film spotlight

Film is an art form. Sometimes we forget that because our lives are saturated by movies that have forgotten that film should enrich us and evoke wonder in order to transform. That doesn't mean they have to be boring. It just means they have to be thoughtful and aspiring for something more than just to entertain you for two hours. We would like to spend this section spotlighting films that we think make us think, reflect and see things all the better.

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SIGNS

There Are No Coincidences

Written by Taylor Jarvis

The first time I saw Signs I made it about three-quarters of the way through before I broke down in tears and my father had to turn it off. I was seven years old and I found the film so frightening that I had to sleep on the floor in my parents’ room that night and I wasn’t able to finish watching the movie until about two years later. Before you ask yourself why my dad would let me watch a movie this scary let me tell you that at that point the movie I’d seen the most was Jurassic Park and I never found it scary, so my parents didn’t expect me to be afraid of the aliens in Signs. That being said, the question of why my dad wanted me to see Signs in the first place is a valid one. It is, afterall, a lot for a seven-year-old to take in. But, it wasn’t just because of our mutual love of sci-fi and aliens, it was because there is something more to Signs, something deeper that speaks to a truth known to those who live in Faith, and he wanted me to understand that.

    

Before we get into the deep end on this one I want to touch on the fact that I believe this is a perfectly constructed movie. Signs is a masterclass in pacing, suspense, tone, and most importantly, message. All of this is present even in the first scene of the film. The first few minutes of Signs is practically overflowing with information about our characters and it also manages to introduce all the major themes without being overbearing. 

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We know immediately that Graham Hess (Mel Gibson) is a single dad. We’re not sure what happened to his wife yet but we see him waking up alone with a picture of his family on his nightstand. His kids are young in the picture so when we see crude drawings taped to the door to their room we know that they aren’t much older now than they were in the picture. We see the outline of a crucifix on the wall where one must have been hanging for years and recently removed, again supporting the idea that whatever has happened to the Hess family did not happen long ago, and foreshadowing the reveal of Graham’s rejection of Faith. Graham hesitates and then ultimately doesn’t enter his kids’ room to check on them, implying his relationship with them is strained in some way and that he may feel over-protective. We know from the very first shot, as the camera dollies out literally through the glass in Graham’s bedroom window, that the Hesses live in a rural community and that they grow corn. As the camera comes to rest in the room Graham jumps awake, giving us a taste of the tension that will fill this movie to the brim. But, we also get a taste of the humor that will speckle the story when Graham hears a child’s scream and steps into frame from behind the door, his toothbrush still squarely in his mouth. All of this may seem like minute details but whether you pick up on these things or not, subconsciously your brain is and is preparing you for the experience of the next hour or so based on all these bits of information. That’s what makes it so well done. The fact that all of these things are packed so seamlessly into the first few minutes and they flow so effortlessly, it’s almost as if you’re watching your own daily routine suddenly being shaken by the discovery of a crop circle in your backyard.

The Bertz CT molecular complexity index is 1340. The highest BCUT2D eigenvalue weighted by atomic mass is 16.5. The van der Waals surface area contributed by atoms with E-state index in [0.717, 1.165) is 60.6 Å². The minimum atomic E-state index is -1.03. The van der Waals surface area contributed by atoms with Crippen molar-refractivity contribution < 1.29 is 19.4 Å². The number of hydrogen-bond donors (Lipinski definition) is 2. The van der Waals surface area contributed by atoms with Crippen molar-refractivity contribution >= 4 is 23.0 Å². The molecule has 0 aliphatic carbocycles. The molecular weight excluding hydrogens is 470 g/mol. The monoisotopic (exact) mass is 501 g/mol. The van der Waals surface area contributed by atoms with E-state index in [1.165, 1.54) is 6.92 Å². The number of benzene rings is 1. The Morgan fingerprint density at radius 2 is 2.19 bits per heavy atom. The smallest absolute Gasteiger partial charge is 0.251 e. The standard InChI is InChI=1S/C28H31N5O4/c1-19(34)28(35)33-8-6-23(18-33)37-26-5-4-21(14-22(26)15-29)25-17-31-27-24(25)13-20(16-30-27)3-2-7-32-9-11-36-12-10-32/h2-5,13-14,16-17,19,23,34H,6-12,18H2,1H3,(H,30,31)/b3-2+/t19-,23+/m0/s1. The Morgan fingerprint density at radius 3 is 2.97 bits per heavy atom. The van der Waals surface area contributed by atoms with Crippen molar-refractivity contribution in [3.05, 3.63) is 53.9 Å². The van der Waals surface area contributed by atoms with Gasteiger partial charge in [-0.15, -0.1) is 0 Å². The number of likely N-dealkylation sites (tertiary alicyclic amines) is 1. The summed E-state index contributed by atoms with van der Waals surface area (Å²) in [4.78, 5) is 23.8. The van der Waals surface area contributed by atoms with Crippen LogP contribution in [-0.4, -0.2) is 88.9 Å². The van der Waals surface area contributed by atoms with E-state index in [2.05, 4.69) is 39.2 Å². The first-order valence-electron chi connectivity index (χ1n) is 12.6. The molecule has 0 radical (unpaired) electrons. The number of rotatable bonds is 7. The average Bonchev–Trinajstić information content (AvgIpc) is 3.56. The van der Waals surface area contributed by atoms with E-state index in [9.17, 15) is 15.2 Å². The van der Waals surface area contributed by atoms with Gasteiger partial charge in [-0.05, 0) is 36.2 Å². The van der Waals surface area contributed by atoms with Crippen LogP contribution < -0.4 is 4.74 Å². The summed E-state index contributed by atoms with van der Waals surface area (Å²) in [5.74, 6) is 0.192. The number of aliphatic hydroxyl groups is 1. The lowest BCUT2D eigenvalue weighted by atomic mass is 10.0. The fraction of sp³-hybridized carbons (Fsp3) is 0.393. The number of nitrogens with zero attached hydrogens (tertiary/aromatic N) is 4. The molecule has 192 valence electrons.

And what an unsettling discovery it is. The way the Hess family examines the crop circle that has appeared in their cornfield overnight truly gives you a sense of foreboding. Even though Graham believes at this point that it’s just the actions of some neighborhood hooligans, the way the camera lingers and the way his son Morgan (Rory Culkin) remarks that he thinks God did it, reveals that the family knows deep down that this is something bigger. Of course we learn quickly that this is the case when it is revealed that aliens are visiting the earth and are leaving crop circles all around the globe, thus presenting us with our main conflict.

A lesser film would have stopped there. The aliens themselves and the world’s attempts at fighting them off would have been the main conflict, but the true conflict of Signs is found within Graham. His rejection of God and faith in general after what we later learn was the untimely death of his wife Colleen (Patricia Kalember) leads him to lose all hope in the face of the alien invasion. As the tension builds throughout the film, no one knowing exactly what the aliens want or if/when they are going to attack, Graham has a harder and harder time keeping his family together, at least in the way he would like to. His attempts at protecting his kids from news about the aliens continually fail as Morgan insists on learning more and more about the situation. He accuses his brother Merrill (Joaquin Phoenix) of being naive for having hope that this is not the end of the world. His refusal to believe in anything other than his hatred of God leads him further and further into despair. Or so it would seem.